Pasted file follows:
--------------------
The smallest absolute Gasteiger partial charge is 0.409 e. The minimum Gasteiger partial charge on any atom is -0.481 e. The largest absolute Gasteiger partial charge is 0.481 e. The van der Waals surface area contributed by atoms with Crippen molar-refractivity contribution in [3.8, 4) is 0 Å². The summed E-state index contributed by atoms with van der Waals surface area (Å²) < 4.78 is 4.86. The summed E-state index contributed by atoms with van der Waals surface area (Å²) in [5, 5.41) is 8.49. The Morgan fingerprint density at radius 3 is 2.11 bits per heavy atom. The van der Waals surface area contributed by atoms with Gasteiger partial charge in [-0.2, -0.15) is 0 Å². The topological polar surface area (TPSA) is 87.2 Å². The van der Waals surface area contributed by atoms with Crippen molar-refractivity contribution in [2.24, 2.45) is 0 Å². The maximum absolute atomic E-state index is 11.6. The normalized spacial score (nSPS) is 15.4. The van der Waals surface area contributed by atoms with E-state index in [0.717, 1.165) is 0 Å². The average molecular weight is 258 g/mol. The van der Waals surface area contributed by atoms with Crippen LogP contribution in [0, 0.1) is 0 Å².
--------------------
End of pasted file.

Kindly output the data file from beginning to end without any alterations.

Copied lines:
The smallest absolute Gasteiger partial charge is 0.409 e. The minimum Gasteiger partial charge on any atom is -0.481 e. The largest absolute Gasteiger partial charge is 0.481 e. The van der Waals surface area contributed by atoms with Crippen molar-refractivity contribution in [3.8, 4) is 0 Å². The summed E-state index contributed by atoms with van der Waals surface area (Å²) < 4.78 is 4.86. The summed E-state index contributed by atoms with van der Waals surface area (Å²) in [5, 5.41) is 8.49. The Morgan fingerprint density at radius 3 is 2.11 bits per heavy atom. The van der Waals surface area contributed by atoms with Gasteiger partial charge in [-0.2, -0.15) is 0 Å². The topological polar surface area (TPSA) is 87.2 Å². The van der Waals surface area contributed by atoms with Crippen molar-refractivity contribution in [2.24, 2.45) is 0 Å². The maximum absolute atomic E-state index is 11.6. The normalized spacial score (nSPS) is 15.4. The van der Waals surface area contributed by atoms with E-state index in [0.717, 1.165) is 0 Å². The average molecular weight is 258 g/mol. The van der Waals surface area contributed by atoms with Crippen LogP contribution in [0, 0.1) is 0 Å².